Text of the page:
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Owning your business (help)

Discussion in 'Business Operations' started by JCLawn and more, Nov 21, 2013.

  1. A. W. Landscapers  Inc.

    A. W. Landscapers Inc. LawnSite Bronze Member
    Messages: 1,285

    You need to set realistic expectations…The goals you set must be achievable.

    You can't set a goal of 10 lawns completed in one 8 hour day if the 10 lawns take an average of 1 hour each to complete. For each job/task you need to know approximately what can be achieved in a given amount of time. The only way to know this is to conduct time studies.
  2. A. W. Landscapers  Inc.

    A. W. Landscapers Inc. LawnSite Bronze Member
    Messages: 1,285

    Your step 7 is handled in my step 1 at the time the employee signs documentation that they have read and understood the terms and conditions of employment as outlined in the employee handbook.

  3. ztman

    ztman LawnSite Bronze Member
    Messages: 1,105

    AW, your first step said :
    First step is to remove yourself from all physical labor duties (your focus is on sales, job site management, accounting, business operations, executive management).

    IMO, The information you have boxed off above would not prevent a current employee from quitting and starting a competing business soliciting your clients or encouraging your other employees to work for him. Thelanguage may prevent an employee from taking an actual written client list but what you have written would not prevent an employee from using info he learned about your clients in dealing with them while in your employ.

    Read the language that you have again and see if that makes sense.
  4. TheLugNutZ

    TheLugNutZ LawnSite Senior Member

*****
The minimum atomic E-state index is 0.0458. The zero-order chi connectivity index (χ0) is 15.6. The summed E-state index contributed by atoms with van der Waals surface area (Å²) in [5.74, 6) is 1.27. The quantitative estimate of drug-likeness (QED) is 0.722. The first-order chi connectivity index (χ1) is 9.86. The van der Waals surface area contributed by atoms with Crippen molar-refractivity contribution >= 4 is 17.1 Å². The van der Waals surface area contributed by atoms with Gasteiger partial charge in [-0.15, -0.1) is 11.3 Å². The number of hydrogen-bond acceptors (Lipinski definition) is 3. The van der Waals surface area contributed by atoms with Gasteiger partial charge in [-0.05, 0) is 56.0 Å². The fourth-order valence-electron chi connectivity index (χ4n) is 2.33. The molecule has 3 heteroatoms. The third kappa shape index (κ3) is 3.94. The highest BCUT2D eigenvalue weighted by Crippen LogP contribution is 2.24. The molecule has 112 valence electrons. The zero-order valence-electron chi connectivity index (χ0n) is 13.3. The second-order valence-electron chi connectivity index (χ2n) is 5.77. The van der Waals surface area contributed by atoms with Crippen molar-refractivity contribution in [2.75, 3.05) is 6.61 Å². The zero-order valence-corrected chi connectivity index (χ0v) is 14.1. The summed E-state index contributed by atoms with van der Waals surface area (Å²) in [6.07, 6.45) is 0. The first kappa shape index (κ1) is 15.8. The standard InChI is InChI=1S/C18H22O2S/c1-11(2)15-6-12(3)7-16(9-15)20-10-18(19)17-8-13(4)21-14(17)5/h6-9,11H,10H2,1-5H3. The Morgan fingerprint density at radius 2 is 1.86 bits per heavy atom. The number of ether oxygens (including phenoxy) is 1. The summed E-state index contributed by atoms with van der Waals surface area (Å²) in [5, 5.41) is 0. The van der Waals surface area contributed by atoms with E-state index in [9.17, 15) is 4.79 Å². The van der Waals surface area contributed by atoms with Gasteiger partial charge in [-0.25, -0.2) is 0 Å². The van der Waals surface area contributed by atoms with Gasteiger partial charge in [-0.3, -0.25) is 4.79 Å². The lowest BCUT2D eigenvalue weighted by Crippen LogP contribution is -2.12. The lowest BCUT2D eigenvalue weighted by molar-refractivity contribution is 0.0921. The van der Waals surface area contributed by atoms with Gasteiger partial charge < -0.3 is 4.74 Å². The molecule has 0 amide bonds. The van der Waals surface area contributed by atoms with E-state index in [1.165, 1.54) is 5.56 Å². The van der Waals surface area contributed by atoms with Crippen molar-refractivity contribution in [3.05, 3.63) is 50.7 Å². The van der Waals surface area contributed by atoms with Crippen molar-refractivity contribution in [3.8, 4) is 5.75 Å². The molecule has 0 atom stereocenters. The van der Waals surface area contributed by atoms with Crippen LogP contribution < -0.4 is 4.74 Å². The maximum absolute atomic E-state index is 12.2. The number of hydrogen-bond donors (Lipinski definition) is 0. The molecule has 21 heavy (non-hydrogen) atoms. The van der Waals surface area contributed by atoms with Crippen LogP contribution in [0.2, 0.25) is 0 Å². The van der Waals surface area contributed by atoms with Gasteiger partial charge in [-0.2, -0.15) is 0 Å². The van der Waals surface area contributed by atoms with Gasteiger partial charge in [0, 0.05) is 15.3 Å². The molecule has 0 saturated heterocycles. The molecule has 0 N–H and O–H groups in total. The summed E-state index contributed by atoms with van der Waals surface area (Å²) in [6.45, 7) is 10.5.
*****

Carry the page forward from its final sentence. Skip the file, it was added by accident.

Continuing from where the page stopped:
Messages: 410

    You need something that specifies for a certain period of time they cannot contact your clients to solicit business to them.

    I sell insurance for an agency and have one with them for 1 year post employment.
    Posted via Mobile Device
  5. A. W. Landscapers  Inc.

    A. W. Landscapers Inc. LawnSite Bronze Member
    Messages: 1,285

    I live in America. If an employee wants to quit his job working for me and go into business for himself, he is free to do so and I will wish him luck in his endeavor. Likewise, my employees are free to leave their job at any time to go work for someone else if that is what they choose to do. If they choose to do so, I will wish them luck in their endeavor.

    No amount of legal wording printed on paper will prevent a person from stealing your clients or your proprietary information…We have written laws which state that murder is illegal and some places will even sentence a person to death if they are found guilty of this crime and it is a proven fact that laws and punishments will not prevent a person from committing these illegal acts.

    If an employee chooses to steal from my company, I will use the legal system to try to make things right.

    I will not continue to employ someone who wants to compete with my business nor will I help them compete. I will not try to prevent someone who is legally, morally and ethically attempting to establish a competitive business and if they do establish a competitive business, it only encourages me to make my company better than his so he is no longer considered my competition…That is the beauty of the free market.